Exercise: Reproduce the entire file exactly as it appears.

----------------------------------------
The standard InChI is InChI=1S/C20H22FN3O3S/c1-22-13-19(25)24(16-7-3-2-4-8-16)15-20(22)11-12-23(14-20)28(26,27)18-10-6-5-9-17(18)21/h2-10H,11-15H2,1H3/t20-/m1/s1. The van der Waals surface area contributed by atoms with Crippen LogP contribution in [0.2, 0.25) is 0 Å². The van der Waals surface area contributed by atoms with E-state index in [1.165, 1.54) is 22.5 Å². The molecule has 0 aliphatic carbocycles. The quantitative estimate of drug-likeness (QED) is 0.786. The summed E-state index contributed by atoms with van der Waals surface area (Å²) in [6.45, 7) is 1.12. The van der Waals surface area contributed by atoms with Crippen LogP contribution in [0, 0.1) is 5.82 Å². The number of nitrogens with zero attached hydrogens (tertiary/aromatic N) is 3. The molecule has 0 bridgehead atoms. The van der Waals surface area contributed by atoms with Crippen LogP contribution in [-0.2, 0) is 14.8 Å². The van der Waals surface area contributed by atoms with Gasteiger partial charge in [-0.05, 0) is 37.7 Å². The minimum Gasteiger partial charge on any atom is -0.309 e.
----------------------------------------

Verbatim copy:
The standard InChI is InChI=1S/C20H22FN3O3S/c1-22-13-19(25)24(16-7-3-2-4-8-16)15-20(22)11-12-23(14-20)28(26,27)18-10-6-5-9-17(18)21/h2-10H,11-15H2,1H3/t20-/m1/s1. The van der Waals surface area contributed by atoms with Crippen LogP contribution in [0.2, 0.25) is 0 Å². The van der Waals surface area contributed by atoms with E-state index in [1.165, 1.54) is 22.5 Å². The molecule has 0 aliphatic carbocycles. The quantitative estimate of drug-likeness (QED) is 0.786. The summed E-state index contributed by atoms with van der Waals surface area (Å²) in [6.45, 7) is 1.12. The van der Waals surface area contributed by atoms with Crippen LogP contribution in [0, 0.1) is 5.82 Å². The number of nitrogens with zero attached hydrogens (tertiary/aromatic N) is 3. The molecule has 0 bridgehead atoms. The van der Waals surface area contributed by atoms with Crippen LogP contribution in [-0.2, 0) is 14.8 Å². The van der Waals surface area contributed by atoms with Gasteiger partial charge in [-0.05, 0) is 37.7 Å². The minimum Gasteiger partial charge on any atom is -0.309 e.